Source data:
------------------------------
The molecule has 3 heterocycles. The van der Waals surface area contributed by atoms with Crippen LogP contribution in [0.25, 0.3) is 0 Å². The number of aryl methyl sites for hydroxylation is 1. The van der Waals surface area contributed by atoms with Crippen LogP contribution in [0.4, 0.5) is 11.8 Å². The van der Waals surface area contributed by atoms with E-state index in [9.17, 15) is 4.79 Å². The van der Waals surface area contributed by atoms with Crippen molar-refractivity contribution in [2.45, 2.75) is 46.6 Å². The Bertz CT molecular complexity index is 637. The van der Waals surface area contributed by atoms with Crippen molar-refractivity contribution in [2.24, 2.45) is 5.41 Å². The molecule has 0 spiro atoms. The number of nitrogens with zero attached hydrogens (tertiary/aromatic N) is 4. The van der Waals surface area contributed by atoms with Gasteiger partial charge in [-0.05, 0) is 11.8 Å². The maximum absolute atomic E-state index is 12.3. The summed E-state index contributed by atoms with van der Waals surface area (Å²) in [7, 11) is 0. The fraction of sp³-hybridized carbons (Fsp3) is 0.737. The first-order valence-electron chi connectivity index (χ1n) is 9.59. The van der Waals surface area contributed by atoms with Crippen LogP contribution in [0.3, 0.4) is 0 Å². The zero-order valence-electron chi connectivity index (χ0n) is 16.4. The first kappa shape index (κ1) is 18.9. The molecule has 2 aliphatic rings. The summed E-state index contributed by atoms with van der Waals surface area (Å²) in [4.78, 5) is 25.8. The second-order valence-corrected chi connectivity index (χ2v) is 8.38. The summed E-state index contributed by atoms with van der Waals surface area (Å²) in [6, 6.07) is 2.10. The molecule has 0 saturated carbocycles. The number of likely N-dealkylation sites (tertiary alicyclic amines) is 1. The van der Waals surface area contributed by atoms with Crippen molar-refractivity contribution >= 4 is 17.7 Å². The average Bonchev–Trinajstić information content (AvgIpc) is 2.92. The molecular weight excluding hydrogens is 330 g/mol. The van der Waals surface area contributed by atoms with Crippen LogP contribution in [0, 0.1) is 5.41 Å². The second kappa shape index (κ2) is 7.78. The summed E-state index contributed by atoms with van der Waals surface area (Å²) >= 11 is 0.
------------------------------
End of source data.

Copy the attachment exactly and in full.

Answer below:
The molecule has 3 heterocycles. The van der Waals surface area contributed by atoms with Crippen LogP contribution in [0.25, 0.3) is 0 Å². The number of aryl methyl sites for hydroxylation is 1. The van der Waals surface area contributed by atoms with Crippen LogP contribution in [0.4, 0.5) is 11.8 Å². The van der Waals surface area contributed by atoms with E-state index in [9.17, 15) is 4.79 Å². The van der Waals surface area contributed by atoms with Crippen molar-refractivity contribution in [2.45, 2.75) is 46.6 Å². The Bertz CT molecular complexity index is 637. The van der Waals surface area contributed by atoms with Crippen molar-refractivity contribution in [2.24, 2.45) is 5.41 Å². The molecule has 0 spiro atoms. The number of nitrogens with zero attached hydrogens (tertiary/aromatic N) is 4. The van der Waals surface area contributed by atoms with Gasteiger partial charge in [-0.05, 0) is 11.8 Å². The maximum absolute atomic E-state index is 12.3. The summed E-state index contributed by atoms with van der Waals surface area (Å²) in [7, 11) is 0. The fraction of sp³-hybridized carbons (Fsp3) is 0.737. The first-order valence-electron chi connectivity index (χ1n) is 9.59. The van der Waals surface area contributed by atoms with Crippen LogP contribution in [0.3, 0.4) is 0 Å². The zero-order valence-electron chi connectivity index (χ0n) is 16.4. The first kappa shape index (κ1) is 18.9. The molecule has 2 aliphatic rings. The summed E-state index contributed by atoms with van der Waals surface area (Å²) in [4.78, 5) is 25.8. The second-order valence-corrected chi connectivity index (χ2v) is 8.38. The summed E-state index contributed by atoms with van der Waals surface area (Å²) in [6, 6.07) is 2.10. The molecule has 0 saturated carbocycles. The number of likely N-dealkylation sites (tertiary alicyclic amines) is 1. The van der Waals surface area contributed by atoms with Crippen molar-refractivity contribution >= 4 is 17.7 Å². The average Bonchev–Trinajstić information content (AvgIpc) is 2.92. The molecular weight excluding hydrogens is 330 g/mol. The van der Waals surface area contributed by atoms with Crippen LogP contribution in [0, 0.1) is 5.41 Å². The second kappa shape index (κ2) is 7.78. The summed E-state index contributed by atoms with van der Waals surface area (Å²) >= 11 is 0.